Virident, a maker of server-side flash storage, like Stec before it, will become part of Western Digital’s HGST subsidiary.
EMC sees the appeal of flash storage but maintains that hybrid arrays still suit most customer requirements.
Flash storage startup Skyera has scored $51.6 million in second round funding led by Dell Ventures. With Dell, Skyera gets a potential sales channel and Dell gets tech to sell to its cloud and webscale customers.
If you wanted to use Pure Storage’s FlashArrays but weren’t a Fibre Channel shop, you were out of luck. Untill now. The startup has added 10GbE and iSCSi support — as well as snapshotting capabilities — to its solid state storage arrays.
NetApp is working with Fusion-io to make server-side flash a resource for storing “hot” data. The company said its Flash Accel software can boost application performance up to 90 percent in some cases.
The Gemini flash array is the first of what will probably be many solid-state storage products announced this week. Nimbus Data says the new array will cut all-in storage cost to $8 per GB from $10 per GB for its previous model.
What a week for flash storage fans. IBM snapped up flash memory maker Texas Memory Systems; Skyera emerged from stealth mode with a jaw-dropping $3 per GB all-flash array and Pure Storage, another flash storage startup, recently landed $40 million in funding. All this news comes in advance of the Flash Memory Summit in Santa Clara, CA next week. So what’s behind the flash splash?
Until recently flash storage was a niche market. It was targeted primarily at applications where consistency and low latency are a requirement, such as databases, virtual desktops, gaming sites and financial trading systems. But with falling prices and improved reliability it’s starting to make inroads into the enterprise, and that’s where the big bucks are in storage. According to Gartner, the flash market in enterprise storage is expected to be worth $4 billion by 2015.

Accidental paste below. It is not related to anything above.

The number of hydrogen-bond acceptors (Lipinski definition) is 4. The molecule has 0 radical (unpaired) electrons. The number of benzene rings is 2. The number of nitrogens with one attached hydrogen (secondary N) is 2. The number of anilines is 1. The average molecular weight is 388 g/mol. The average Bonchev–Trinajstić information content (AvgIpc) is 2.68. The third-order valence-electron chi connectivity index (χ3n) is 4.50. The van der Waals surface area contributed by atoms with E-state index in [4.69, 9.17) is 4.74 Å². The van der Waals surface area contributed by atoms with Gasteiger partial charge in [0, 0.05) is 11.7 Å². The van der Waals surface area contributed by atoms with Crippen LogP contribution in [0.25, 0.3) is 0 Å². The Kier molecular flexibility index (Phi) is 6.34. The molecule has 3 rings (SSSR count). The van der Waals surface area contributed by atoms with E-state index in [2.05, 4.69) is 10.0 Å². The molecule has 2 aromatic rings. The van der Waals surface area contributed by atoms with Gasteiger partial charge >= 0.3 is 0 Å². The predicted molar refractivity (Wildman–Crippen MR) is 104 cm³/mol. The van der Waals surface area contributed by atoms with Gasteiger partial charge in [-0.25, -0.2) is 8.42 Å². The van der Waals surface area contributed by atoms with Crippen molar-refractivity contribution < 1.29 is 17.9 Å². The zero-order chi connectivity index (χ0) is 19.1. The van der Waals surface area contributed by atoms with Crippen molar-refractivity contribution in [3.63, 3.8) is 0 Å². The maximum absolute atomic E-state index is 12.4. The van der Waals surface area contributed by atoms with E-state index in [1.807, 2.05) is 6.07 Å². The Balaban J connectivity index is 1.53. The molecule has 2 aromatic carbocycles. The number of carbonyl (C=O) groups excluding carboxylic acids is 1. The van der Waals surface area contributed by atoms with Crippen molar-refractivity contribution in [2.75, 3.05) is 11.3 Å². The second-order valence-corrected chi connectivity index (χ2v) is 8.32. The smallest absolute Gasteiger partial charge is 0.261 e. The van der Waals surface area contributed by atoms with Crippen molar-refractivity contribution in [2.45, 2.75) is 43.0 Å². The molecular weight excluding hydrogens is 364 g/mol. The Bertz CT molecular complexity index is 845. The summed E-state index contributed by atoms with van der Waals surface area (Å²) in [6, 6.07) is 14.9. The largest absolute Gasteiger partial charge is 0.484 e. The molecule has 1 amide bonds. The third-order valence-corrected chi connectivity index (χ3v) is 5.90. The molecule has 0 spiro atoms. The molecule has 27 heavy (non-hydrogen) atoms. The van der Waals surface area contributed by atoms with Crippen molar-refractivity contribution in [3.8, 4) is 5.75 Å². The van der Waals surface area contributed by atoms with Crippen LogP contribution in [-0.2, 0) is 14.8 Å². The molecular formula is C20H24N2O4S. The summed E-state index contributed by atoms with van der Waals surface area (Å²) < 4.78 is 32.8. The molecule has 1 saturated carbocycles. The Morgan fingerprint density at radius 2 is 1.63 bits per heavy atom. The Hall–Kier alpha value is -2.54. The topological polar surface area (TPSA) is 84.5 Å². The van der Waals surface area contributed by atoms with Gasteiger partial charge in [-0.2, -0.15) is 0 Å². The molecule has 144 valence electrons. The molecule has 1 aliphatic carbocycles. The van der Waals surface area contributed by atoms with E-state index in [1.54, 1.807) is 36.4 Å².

But before you relegate tried and true hard disk drives to the technology graveyard, consider the quirks of solid-state drives (SSDs). For one, flash memory has a finite write lifetime, so SSDs eventually wear out. Typically, SLC flash lasts for approximately 100,000 write cycles; MLC flash is an order of magnitude worse at around 10,000 cycles for individual data cells. Beyond those points, storing and retrieving data becomes unreliable. Flash manufacturers use a number of techniques to extend life, including error correction codes, wear leveling, bad block re- mapping and over provisioning. But none of these workarounds prolongs the life of SSDs to the reliability of their spinning disk counterparts. So it’s important to understand the wear and tear issues with flash storage before deploying it.
For a heads-up on how others are using SSDs, the enterprise applications track at the Flash Storage Summit has some interesting speakers discussing the use of flash drives in the healthcare and media sectors. My two cents: flash storage will become another storage tier in the enterprise for apps that need blazingly fast response times, but for everything else, the price of disk continues to drop way faster than flash storage is dropping and will not replace primary disk storage any time soon.
Question of the week
The flash memory land rush continues with IBM buying Texas Memory Systems and its RamSan line this week. The news comes as flash storage startups touting flash-everywhere game plans are reaping big VC investments. IBM rival EMC bought EXtremeIO a few months ago.
It’s all-flash, all the time for Pure Storage, the Mountain View startup that just netted another $40 million to pursue that goal. The funding will go toward fueling a global push and staffing up sales and engineering teams, the company said.
Watch out hard drives — slick startup Skyera, launched by the founder of SandForce, says it really can put flash storage everywhere — without breaking the bank. It’s a bold claim but one that’s backed up with some pretty credible storage expertise.